In the latest version of America’s long-running culture wars, conservatives (and even some liberals) have zeroed in what once might have seemed like an unlikely target. While all the usual suspects still find themselves in reactionary cross hairs — Hollywood, “lamestream”-media elites and the LGBT community to name a few — another group, the scientific establishment, has emerged as one of the most polarizing institutions in American political culture.
Climate change, vaccination and evolution — each of these are things that the scientific establishment overwhelmingly agrees on. But the anti-intellectual fury of climate deniers, anti-vaxxers and creationists is such that any empirical consensus gets overshadowed.
For better or worse, comedy has emerged as one of the most visible platforms for laying bare the insanity of anti-science reactionaries. Jon Stewart and his “Daily Show” correspondents, for example, have been scrutinizing such people for years, while John Oliver has emerged in recent months as a veritable pro-science powerhouse. Stephen Colbert has interviewed Neil deGrasse Tyson at least 10 times!
There’s never been a shortage of qualified experts to debunk anti-science, but few have generated the kind of heat that comedians have of late. Perhaps is the viral-friendly nature of social media, or the intrinsic advantage that satire enjoys over the cut-and-dried recitation of facts. Whatever the case, let’s take a lesson from these witty minds. Below are 10 sterling examples of comedy as an antidote to science-denialism.
Many comedians have done a bang-up job showing that climate deniers are ridiculous, but nobody has done it better than John Oliver. On his HBO show, “Last Week Tonight,” Oliver hosts a statistically accurate mock debate between Bill Nye and climate skeptics.
When celebrities give anti-vaccination hysteria a platform — and, as a result, we get outbreaks of measles and whooping cough — it feels like the nation is crawling backward. Despite the fact that research has conclusively shown that vaccinations are not linked to autism, many still refuse to vaccinate their kids. In this clip, Samantha Bee takes anti-vaxxers to task for their dangerous campaign.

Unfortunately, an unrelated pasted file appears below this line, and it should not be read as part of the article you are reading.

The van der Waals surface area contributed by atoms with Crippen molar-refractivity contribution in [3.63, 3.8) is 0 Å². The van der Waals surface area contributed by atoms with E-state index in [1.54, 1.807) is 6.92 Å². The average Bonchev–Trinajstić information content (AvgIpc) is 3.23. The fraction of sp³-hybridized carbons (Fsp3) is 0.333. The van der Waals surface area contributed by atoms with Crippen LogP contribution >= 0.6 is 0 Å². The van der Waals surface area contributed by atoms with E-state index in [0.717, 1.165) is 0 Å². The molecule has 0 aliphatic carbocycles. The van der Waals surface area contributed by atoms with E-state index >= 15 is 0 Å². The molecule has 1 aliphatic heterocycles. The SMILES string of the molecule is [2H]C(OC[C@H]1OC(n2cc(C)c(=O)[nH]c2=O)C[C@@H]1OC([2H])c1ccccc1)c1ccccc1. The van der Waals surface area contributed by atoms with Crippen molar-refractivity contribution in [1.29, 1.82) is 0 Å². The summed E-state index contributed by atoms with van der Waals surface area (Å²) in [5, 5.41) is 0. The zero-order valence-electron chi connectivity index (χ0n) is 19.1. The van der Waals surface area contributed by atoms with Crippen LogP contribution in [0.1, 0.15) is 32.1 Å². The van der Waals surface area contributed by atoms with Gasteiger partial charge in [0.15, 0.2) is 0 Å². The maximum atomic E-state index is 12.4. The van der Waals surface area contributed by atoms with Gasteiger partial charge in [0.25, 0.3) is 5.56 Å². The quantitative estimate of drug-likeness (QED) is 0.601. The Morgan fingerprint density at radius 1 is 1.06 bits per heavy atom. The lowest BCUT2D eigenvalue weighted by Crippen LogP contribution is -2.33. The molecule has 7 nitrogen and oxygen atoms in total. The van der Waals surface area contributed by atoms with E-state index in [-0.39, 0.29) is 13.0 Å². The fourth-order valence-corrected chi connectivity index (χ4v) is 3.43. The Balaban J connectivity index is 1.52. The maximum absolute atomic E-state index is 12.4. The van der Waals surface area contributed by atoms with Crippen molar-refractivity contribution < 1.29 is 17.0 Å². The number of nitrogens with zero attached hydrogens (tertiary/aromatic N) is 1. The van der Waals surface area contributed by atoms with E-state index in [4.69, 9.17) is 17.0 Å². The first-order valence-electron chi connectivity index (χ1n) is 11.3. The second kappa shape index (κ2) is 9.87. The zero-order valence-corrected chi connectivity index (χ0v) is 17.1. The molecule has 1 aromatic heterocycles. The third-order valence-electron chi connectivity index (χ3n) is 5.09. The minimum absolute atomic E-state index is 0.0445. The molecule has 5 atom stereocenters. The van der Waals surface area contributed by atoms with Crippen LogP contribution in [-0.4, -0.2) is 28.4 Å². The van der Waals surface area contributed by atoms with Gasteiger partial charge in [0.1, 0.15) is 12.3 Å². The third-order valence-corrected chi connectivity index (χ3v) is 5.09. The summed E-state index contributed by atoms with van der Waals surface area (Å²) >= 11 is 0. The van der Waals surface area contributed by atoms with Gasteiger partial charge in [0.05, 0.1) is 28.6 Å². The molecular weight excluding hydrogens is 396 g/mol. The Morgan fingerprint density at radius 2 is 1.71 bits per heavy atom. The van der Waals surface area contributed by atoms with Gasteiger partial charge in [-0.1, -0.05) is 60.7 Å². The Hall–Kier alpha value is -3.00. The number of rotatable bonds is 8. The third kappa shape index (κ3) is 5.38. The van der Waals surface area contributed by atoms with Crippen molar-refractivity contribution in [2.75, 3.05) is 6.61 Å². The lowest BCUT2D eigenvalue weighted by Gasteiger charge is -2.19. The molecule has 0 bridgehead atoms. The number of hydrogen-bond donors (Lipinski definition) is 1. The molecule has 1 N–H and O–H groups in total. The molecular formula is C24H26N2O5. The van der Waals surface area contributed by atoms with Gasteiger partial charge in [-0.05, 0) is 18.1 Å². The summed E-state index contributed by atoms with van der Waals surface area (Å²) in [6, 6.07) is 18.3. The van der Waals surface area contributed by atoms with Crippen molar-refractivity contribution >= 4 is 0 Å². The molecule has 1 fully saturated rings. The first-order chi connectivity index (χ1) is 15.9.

The Daily Show
Creationists believe that the Earth is only 6,000 years old, and that humans roamed the world with dinosaurs. (Spoiler: Scientist Clair Patterson found that the Earth is actually 4.5 billion years old, and humans evolved long after dinosaurs became extinct.) Though it sounds ridiculous, a recent Gallup Poll found that 42 percent of Americans believe in a creationist human origin. The most problematic issue is when their views infiltrate the education of children. Stephen Colbert proves this point in the great interview below:
The Colbert Report
In June of 2014, TV personality and physician Dr. Oz testified at a congressional hearing that his “miracle” cure-alls “don’t have the scientific muster to present as fact.” Following this admission, John Oliver took him to task over his false science, and taking advantage of doctor-patient trust.
“I would love to have the faith to believe that [creation] took place in seven days,” Lewis Black says in the hilarious clip below. “But I have thoughts. And that can really fuck up the faith thing.”
In the clip below, Maher adroitly points out that science isn’t a two-way debate between scientists and non-scientists. You tell ‘em, Bill.
“Daily Show” correspondent Jessica Williams doesn’t appear until the end of this skit, but when she does, she plays the role of science-denier, taking advice from Donald Trump, to perfection.
Creationism is a hot topic for comedians — including Eddie Izzard, who can’t wrap his brain around why folks believe that the Earth is only 6,000 years old.
Here Louis C.K. looks at a specific sub-group of climate change deniers: the religious right. After all, why wouldn’t you want to take care of the Earth, if you believe that God gave it to you?
In 2016, Sarah Silverman will only have to spend $108 a year on sweaters. Climate change is the best!